Journal of Molecular Evolution

, Volume 69, Issue 5, pp 568–578 | Cite as

Mutations and Lethality in Simulated Prebiotic Networks

  • Aron Inger
  • Ariel Solomon
  • Barak Shenhav
  • Tsviya Olender
  • Doron LancetEmail author


The Graded Autocatalysis Replication Domain (GARD) model describes an origin of life scenario which involves non-covalent compositional assemblies, made of monomeric mutually catalytic molecules. GARD constitutes an alternative to informational biopolymers as a mechanism of primordial inheritance. In the present work, we examined the effect of mutations, one of the most fundamental mechanisms for evolution, in the context of the networks of mutual interaction within GARD prebiotic assemblies. We performed a systematic analysis analogous to single and double gene deletions within GARD. While most deletions have only a small effect on both growth rate and molecular composition of the assemblies, ~10% of the deletions caused lethality, or sometimes showed enhanced fitness. Analysis of 14 different network properties on 2,000 different GARD networks indicated that lethality usually takes place when the deleted node has a high molecular count, or when it is a catalyst for such node. A correlation was also found between lethality and node degree centrality, similar to what is seen in real biological networks. Addressing double knockout mutations, our results demonstrate the occurrence of both synthetic lethality and extragenic suppression within GARD networks, and convey an attempt to correlate synthetic lethality to network node-pair properties. The analyses presented help establish GARD as a workable alternative prebiotic scenario, suggesting that life may have begun with large molecular networks of low fidelity, that later underwent evolutionary compaction and fidelity augmentation.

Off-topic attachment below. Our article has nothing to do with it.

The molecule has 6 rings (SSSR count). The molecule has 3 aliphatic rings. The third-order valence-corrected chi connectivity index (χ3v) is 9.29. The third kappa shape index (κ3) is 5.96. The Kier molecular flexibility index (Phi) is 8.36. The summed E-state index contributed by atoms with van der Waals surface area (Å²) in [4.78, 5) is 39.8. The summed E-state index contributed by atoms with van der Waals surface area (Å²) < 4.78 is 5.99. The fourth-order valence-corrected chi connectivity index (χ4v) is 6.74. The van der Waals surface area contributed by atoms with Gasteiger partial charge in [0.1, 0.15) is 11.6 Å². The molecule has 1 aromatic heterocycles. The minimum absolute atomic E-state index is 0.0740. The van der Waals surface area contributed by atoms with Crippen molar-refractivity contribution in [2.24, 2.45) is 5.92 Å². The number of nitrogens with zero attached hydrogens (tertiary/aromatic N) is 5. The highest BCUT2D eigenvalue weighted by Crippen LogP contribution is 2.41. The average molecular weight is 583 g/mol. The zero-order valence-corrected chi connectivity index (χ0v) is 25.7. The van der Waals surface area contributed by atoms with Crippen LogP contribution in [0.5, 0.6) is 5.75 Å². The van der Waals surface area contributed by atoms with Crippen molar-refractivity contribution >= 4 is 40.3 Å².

Origin of life Mutations Networks Lethality Synthetic lethality 



This work is supported by the EU Specific Targeted Research Project consortium “Regulatory Control Networks Synthetic Lethality” (SYNLET, Grant 043312) and by the Crown Human Genome Center at the Weizmann Institute of Science. The authors wish to thank to Y. Pilpel, N. Barkai, and I. Tirosh for the useful discussions.

Supplementary material

239_2009_9281_MOESM1_ESM.doc (230 kb)
Supplementary material 1 (DOC 229 kb)


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Copyright information

© Springer Science+Business Media, LLC 2009

Authors and Affiliations

  • Aron Inger
    • 1
  • Ariel Solomon
    • 1
  • Barak Shenhav
    • 1
  • Tsviya Olender
    • 1
  • Doron Lancet
    • 1
    Email author
  1. 1.Department of Molecular Genetics and the Crown Human Genome CenterWeizmann Institute of ScienceRehovotIsrael

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